Justice is rarely swift in these situations but as conversations about reparations for the Black community press on, a few California legislators are actively working to right a nearly century-old wrong. Los Angeles County Supervisor Janice Hahn said the county will return some prime real estate of Manhattan Beach land to the descendants of a Black couple who operated a beach resort there that was trashed by white residents and ultimately condemned and seized by the city.
According to ABC7 LA, transferring the portion of what is known as Bruce’s Beach to the descendants of Willa and Charles Bruce will require state legislation to remove restrictions on the land, which is now home to the county’s lifeguard training center.
“I learned very quickly that I just can’t give the property back,” Hahn said during a news conference. “It came with restrictions, where it limited our ability to sell or transfer this property. So I need state legislation to lift these restrictions and allow the county to transfer this property.”
Luckily for the Bruce family, Sen. Steve Bradford of Gardena, who is the chairman of the Legislative Black Caucus, said he will champion the legislation at the state capitol.
“I look forward to working with the county getting this legislation signed into law this year,” Bradford said. “Sadly, the Bruce story is not unique here in California or across this nation.”
It was 1912 when Willa and Charles Bruce purchased the land for $1,225. They eventually added some other parcels and created a beach resort that catered to Black residents who had few options at the time for enjoying time along the California coast.
Complete with a bath house, dance hall and cafe, the resort attracted other Black families who purchased adjacent land, ultimately creating what they dreamed would be an ocean-view retreat.
But unfortunately the resort was the target of white supremancists, leading to acts of vandalism and attacks on Black visitors.
Despite the racial hardships, the Bruces fought on, continuing to operate the land, but under increasing pressure, the city condemned their property and other surrounding parcels in 1929.
The land was seized through eminent domain under the pretense that the city was planning to build a city park, which forced the owners out of business. The Bruces and the other Black families simply lost their land.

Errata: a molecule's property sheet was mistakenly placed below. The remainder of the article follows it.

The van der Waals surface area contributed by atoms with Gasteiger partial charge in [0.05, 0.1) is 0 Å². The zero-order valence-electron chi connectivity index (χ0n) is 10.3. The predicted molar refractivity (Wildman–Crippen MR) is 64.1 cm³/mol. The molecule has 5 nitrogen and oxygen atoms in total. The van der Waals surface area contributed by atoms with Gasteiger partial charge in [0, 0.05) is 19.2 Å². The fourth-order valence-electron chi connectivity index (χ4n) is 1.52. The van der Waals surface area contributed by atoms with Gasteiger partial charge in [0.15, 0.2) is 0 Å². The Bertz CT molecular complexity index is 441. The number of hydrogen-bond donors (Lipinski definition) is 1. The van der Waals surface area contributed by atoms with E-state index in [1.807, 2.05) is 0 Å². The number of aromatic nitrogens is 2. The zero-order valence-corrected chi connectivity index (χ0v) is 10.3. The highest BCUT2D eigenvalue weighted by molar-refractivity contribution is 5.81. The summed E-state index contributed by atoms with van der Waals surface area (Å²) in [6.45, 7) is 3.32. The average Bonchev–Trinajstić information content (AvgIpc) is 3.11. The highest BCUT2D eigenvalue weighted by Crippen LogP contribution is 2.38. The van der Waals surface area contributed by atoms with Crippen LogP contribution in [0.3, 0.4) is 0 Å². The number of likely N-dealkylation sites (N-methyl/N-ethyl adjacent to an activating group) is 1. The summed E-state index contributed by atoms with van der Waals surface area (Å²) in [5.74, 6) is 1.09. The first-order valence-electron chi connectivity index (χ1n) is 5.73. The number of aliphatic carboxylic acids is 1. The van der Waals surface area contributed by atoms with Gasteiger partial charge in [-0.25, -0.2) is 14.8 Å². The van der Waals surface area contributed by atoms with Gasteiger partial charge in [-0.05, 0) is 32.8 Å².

The families sued, claiming they were the victims of a racially motivated removal campaign, and though they were eventually awarded some damages, the Bruces were unable to reopen their resort anywhere else in town.
To top it all off, the property sat vacant for decades, despite the city claiming the land was needed for a city park.
It was not until 1960 that a park was actually built on a portion of the seized land, and it sounds like that move was only made out of spite as city officials feared the evicted families could take new legal action if the property wasn’t used for the purpose for which it was seized, according to ABC and City News Service.
The exact parcel of land the Bruces owned was transferred to the state, and then to the county in 1995.
“I’m embarrassed to say that I knew very little about this history,” Hahn said Friday, saying she was well aware of the scourge of racism in other parts of the country, but “somehow I thought that didn’t happen here. But in fact it did.”
“And when I realized that the county of Los Angeles now had ownership of the Bruces’ original property, I wanted to do what I could to start righting this wrong,” she added. “I felt there was nothing else to do but to give the property back to the direct descendants Willa and Charles Bruce.”
Fellow County Supervisor Holly Mitchell supports Hahn, adding that the Bruce family was “robbed of their property.”
“The county isn’t gifting anyone anything,” Mitchell said. “The county is returning property that was inappropriately taken. We are returning to the Bruce family … property that they rightfully owned.”
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